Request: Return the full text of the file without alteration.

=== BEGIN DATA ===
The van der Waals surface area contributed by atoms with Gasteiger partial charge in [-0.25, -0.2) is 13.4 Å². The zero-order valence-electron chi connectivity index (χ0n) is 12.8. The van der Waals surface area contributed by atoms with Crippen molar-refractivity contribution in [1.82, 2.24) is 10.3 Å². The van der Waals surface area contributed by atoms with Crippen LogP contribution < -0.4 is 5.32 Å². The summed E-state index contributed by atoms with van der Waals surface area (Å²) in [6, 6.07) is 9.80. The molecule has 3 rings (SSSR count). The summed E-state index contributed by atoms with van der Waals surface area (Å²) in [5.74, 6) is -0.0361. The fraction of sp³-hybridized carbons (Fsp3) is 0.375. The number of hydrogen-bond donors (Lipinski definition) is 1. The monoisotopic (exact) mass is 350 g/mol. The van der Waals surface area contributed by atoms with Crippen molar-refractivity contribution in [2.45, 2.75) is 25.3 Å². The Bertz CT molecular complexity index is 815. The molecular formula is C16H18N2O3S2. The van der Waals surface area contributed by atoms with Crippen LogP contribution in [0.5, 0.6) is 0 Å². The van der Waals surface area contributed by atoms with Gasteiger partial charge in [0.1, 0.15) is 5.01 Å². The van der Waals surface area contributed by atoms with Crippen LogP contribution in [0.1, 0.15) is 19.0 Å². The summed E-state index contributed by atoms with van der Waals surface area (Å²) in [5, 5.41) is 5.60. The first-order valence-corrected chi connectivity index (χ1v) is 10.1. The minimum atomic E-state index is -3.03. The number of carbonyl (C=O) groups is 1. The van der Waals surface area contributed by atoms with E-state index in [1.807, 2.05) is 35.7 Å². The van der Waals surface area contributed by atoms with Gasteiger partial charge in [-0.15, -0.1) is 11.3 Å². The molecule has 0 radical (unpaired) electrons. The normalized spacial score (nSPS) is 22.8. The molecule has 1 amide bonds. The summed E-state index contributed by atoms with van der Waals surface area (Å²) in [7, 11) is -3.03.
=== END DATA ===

The van der Waals surface area contributed by atoms with Gasteiger partial charge in [-0.25, -0.2) is 13.4 Å². The zero-order valence-electron chi connectivity index (χ0n) is 12.8. The van der Waals surface area contributed by atoms with Crippen molar-refractivity contribution in [1.82, 2.24) is 10.3 Å². The van der Waals surface area contributed by atoms with Crippen LogP contribution < -0.4 is 5.32 Å². The summed E-state index contributed by atoms with van der Waals surface area (Å²) in [6, 6.07) is 9.80. The molecule has 3 rings (SSSR count). The summed E-state index contributed by atoms with van der Waals surface area (Å²) in [5.74, 6) is -0.0361. The fraction of sp³-hybridized carbons (Fsp3) is 0.375. The number of hydrogen-bond donors (Lipinski definition) is 1. The monoisotopic (exact) mass is 350 g/mol. The van der Waals surface area contributed by atoms with Crippen molar-refractivity contribution in [2.45, 2.75) is 25.3 Å². The Bertz CT molecular complexity index is 815. The molecular formula is C16H18N2O3S2. The van der Waals surface area contributed by atoms with Crippen LogP contribution in [0.5, 0.6) is 0 Å². The van der Waals surface area contributed by atoms with Gasteiger partial charge in [0.1, 0.15) is 5.01 Å². The van der Waals surface area contributed by atoms with Crippen LogP contribution in [0.1, 0.15) is 19.0 Å². The summed E-state index contributed by atoms with van der Waals surface area (Å²) in [5, 5.41) is 5.60. The first-order valence-corrected chi connectivity index (χ1v) is 10.1. The minimum atomic E-state index is -3.03. The number of carbonyl (C=O) groups is 1. The van der Waals surface area contributed by atoms with E-state index in [1.807, 2.05) is 35.7 Å². The van der Waals surface area contributed by atoms with Gasteiger partial charge in [-0.15, -0.1) is 11.3 Å². The molecule has 0 radical (unpaired) electrons. The normalized spacial score (nSPS) is 22.8. The molecule has 1 amide bonds. The summed E-state index contributed by atoms with van der Waals surface area (Å²) in [7, 11) is -3.03.